Evening Report (VIP) -- January 31, 2014

January 31, 2014 08:54 AM

Cattle Inventory Report: smaller inventory, less heifer retention than expected... USDA's data confirms the U.S. cattle herd has now contracted for seven consecutive years. The Jan. 1 inventory of all cattle and calves in the U.S. at 87.730 million head is roughly 320,000 head fewer than the average pre-report guess. The U.S. cattle herd is down roughly 1.57 million head from year-ago and nearly 9.3 million head fewer than in 2007, when the contraction phase started. The calf crop also continues to contract. At 33.930 million head last year, the calf supply is nearly 350,000 head fewer than 2012.

Cattle Inventory Report




% of year-ago

All cattle & calves




Annual calf crop




Total Cows/heifers calved




beef cows/heifers calved




milk cows/heifers calved




Heifers 500 lbs. and over




Beef replacement heifers




Milk replacement heifers




Other heifers




Steers 500 pounds and over




Bulls 500 pounds and over




Calves under 500 pounds




Looking forward, cattle producers are rebuilding their beef herds, but at a slightly lower pace than was expected. Beef replacement heifers came in 2% above year-ago, while the trade expected a 3.1% increase. Most of the heifer retention was in the Central and Southern Plains. While there's incentive to rebuild herds after the prolonged contraction, pasture conditions still aren't back to where producers would like them to be. That's likely the reason there wasn't more heifer retention.


Title I provides safety net choices... The new farm bill will give you safety net options --either a revenue-assurance plan called Ag Risk Coverage (ARC, aka shallow loss payments) or Price Loss Coverage (PLC, aka target or reference prices). Once the safety net choice is chosen, that decision will last for the life of the farm bill.

A major change with this farm bill is Title I program payments will be made on base rather than planted acres. You will have an option to reallocate your base acres for the average of what you planted or was considered planted during 2009-2012. For example, if you had a 100-acre wheat base and planted an average of 50 acres of corn during 2009-2012, you have the option of reducing your wheat base by 50 acres and establishing a corn base of 50 acres.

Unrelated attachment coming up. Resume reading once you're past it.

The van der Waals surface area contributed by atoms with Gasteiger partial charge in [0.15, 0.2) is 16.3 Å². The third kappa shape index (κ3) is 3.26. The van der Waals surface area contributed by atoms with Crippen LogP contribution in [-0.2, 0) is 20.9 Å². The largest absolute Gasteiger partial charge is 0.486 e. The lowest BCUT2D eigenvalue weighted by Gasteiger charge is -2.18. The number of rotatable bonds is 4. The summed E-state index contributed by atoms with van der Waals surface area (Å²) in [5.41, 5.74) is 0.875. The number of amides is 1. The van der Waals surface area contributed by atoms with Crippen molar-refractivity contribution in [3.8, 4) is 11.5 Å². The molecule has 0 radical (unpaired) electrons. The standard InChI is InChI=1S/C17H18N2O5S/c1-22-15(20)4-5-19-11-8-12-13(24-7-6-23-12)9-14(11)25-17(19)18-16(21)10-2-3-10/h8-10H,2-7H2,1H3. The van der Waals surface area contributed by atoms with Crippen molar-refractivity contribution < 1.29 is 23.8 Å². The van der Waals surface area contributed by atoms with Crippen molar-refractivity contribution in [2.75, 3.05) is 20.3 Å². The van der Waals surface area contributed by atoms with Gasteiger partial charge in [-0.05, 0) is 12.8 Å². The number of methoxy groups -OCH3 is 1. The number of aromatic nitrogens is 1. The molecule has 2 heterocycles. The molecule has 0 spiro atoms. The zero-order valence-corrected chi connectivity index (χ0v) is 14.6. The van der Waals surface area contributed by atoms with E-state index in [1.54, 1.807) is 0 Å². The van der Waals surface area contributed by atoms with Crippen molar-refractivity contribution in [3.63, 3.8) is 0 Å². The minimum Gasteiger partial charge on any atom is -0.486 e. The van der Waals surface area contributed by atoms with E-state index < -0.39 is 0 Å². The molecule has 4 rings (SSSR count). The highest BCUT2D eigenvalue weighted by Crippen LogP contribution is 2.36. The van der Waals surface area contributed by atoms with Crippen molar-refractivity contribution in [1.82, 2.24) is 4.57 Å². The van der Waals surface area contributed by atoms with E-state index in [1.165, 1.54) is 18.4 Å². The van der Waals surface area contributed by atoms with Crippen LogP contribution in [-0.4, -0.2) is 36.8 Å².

If you choose ARC, payments can be based on either county or individual farm. For the county option, any payments will be made on 85% of your base acres; the farm-level option makes payments on 65% of base. If you choose PLC, any payouts are on 85% of base acres. If you choose county ARC or PLC, you can mix programs for your individual crops. But if you choose farm-level ARC, your safety net choice covers all crops on that farm number.

County ARC payments occur when actual crop revenue is below the ARC revenue guarantee for a crop year. The county ARC guarantee is 86% of county ARC benchmark revenue. Coverage is capped at 10%, meaning coverage is between 76% and 86% of the county ARC benchmark revenue. County ARC benchmark revenue is based on the Olympic average (removes high and low values) of county yields and U.S. crop year average prices for the five preceding crop years.

PLC payments occur if the U.S. average market price for the crop year is less than the crop’s reference price. Reference prices (in bu. per acre) are: corn $3.70; soybeans $8.40; wheat $5.50; barley $4.95; sorghum $3.95. Also of note, you can update yields under the PLC program to 90% of your average planted yield over the 2008-2012 crop years. That’s a big deal if you have increased yields since payments are based on yields and base acres.